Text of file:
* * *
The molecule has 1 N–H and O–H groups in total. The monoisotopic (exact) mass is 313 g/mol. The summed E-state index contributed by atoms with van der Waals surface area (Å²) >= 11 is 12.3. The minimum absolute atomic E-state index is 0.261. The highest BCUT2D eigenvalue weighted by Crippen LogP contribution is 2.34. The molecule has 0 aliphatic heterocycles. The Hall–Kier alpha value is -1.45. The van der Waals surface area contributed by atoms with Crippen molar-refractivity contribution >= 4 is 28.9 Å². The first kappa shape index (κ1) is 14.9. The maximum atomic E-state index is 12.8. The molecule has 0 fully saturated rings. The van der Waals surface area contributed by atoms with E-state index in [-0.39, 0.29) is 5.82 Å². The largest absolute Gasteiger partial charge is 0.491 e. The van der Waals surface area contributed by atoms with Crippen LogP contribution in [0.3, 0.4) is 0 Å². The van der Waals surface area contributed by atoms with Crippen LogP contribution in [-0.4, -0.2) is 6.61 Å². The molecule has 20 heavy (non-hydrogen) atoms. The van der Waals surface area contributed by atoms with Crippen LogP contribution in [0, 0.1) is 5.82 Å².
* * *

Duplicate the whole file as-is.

The molecule has 1 N–H and O–H groups in total. The monoisotopic (exact) mass is 313 g/mol. The summed E-state index contributed by atoms with van der Waals surface area (Å²) >= 11 is 12.3. The minimum absolute atomic E-state index is 0.261. The highest BCUT2D eigenvalue weighted by Crippen LogP contribution is 2.34. The molecule has 0 aliphatic heterocycles. The Hall–Kier alpha value is -1.45. The van der Waals surface area contributed by atoms with Crippen molar-refractivity contribution >= 4 is 28.9 Å². The first kappa shape index (κ1) is 14.9. The maximum atomic E-state index is 12.8. The molecule has 0 fully saturated rings. The van der Waals surface area contributed by atoms with E-state index in [-0.39, 0.29) is 5.82 Å². The largest absolute Gasteiger partial charge is 0.491 e. The van der Waals surface area contributed by atoms with Crippen LogP contribution in [0.3, 0.4) is 0 Å². The van der Waals surface area contributed by atoms with Crippen LogP contribution in [-0.4, -0.2) is 6.61 Å². The molecule has 20 heavy (non-hydrogen) atoms. The van der Waals surface area contributed by atoms with Crippen LogP contribution in [0, 0.1) is 5.82 Å².